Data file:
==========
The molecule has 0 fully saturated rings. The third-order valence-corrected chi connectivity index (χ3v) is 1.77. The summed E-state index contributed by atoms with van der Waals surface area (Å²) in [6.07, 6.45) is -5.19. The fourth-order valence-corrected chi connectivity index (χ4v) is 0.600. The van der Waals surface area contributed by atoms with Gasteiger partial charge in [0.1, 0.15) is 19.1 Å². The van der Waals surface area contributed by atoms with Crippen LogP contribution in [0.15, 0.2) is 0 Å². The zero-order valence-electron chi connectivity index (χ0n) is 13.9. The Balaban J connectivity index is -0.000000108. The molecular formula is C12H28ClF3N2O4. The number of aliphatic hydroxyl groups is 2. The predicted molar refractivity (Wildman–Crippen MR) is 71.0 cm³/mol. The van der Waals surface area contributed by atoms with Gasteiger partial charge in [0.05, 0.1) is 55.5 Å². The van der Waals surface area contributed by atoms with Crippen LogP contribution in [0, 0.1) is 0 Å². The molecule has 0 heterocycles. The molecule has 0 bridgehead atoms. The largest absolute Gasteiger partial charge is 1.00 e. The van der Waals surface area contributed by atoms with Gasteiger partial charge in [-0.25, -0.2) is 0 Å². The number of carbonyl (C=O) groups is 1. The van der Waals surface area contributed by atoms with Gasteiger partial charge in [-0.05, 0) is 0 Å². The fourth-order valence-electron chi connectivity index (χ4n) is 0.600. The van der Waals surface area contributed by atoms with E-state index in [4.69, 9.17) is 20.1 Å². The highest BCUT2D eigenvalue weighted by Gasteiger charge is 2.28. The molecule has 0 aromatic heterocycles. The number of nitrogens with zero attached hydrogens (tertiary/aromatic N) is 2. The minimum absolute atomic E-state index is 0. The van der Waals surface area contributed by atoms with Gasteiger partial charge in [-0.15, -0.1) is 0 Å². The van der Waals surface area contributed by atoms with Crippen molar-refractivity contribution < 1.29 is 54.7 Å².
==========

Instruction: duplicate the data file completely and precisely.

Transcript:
The molecule has 0 fully saturated rings. The third-order valence-corrected chi connectivity index (χ3v) is 1.77. The summed E-state index contributed by atoms with van der Waals surface area (Å²) in [6.07, 6.45) is -5.19. The fourth-order valence-corrected chi connectivity index (χ4v) is 0.600. The van der Waals surface area contributed by atoms with Gasteiger partial charge in [0.1, 0.15) is 19.1 Å². The van der Waals surface area contributed by atoms with Crippen LogP contribution in [0.15, 0.2) is 0 Å². The zero-order valence-electron chi connectivity index (χ0n) is 13.9. The Balaban J connectivity index is -0.000000108. The molecular formula is C12H28ClF3N2O4. The number of aliphatic hydroxyl groups is 2. The predicted molar refractivity (Wildman–Crippen MR) is 71.0 cm³/mol. The van der Waals surface area contributed by atoms with Gasteiger partial charge in [0.05, 0.1) is 55.5 Å². The van der Waals surface area contributed by atoms with Crippen LogP contribution in [0, 0.1) is 0 Å². The molecule has 0 heterocycles. The molecule has 0 bridgehead atoms. The largest absolute Gasteiger partial charge is 1.00 e. The van der Waals surface area contributed by atoms with Gasteiger partial charge in [-0.25, -0.2) is 0 Å². The number of carbonyl (C=O) groups is 1. The van der Waals surface area contributed by atoms with Gasteiger partial charge in [-0.05, 0) is 0 Å². The fourth-order valence-electron chi connectivity index (χ4n) is 0.600. The van der Waals surface area contributed by atoms with E-state index in [4.69, 9.17) is 20.1 Å². The highest BCUT2D eigenvalue weighted by Gasteiger charge is 2.28. The molecule has 0 aromatic heterocycles. The number of nitrogens with zero attached hydrogens (tertiary/aromatic N) is 2. The minimum absolute atomic E-state index is 0. The van der Waals surface area contributed by atoms with Gasteiger partial charge in [-0.15, -0.1) is 0 Å². The van der Waals surface area contributed by atoms with Crippen molar-refractivity contribution < 1.29 is 54.7 Å².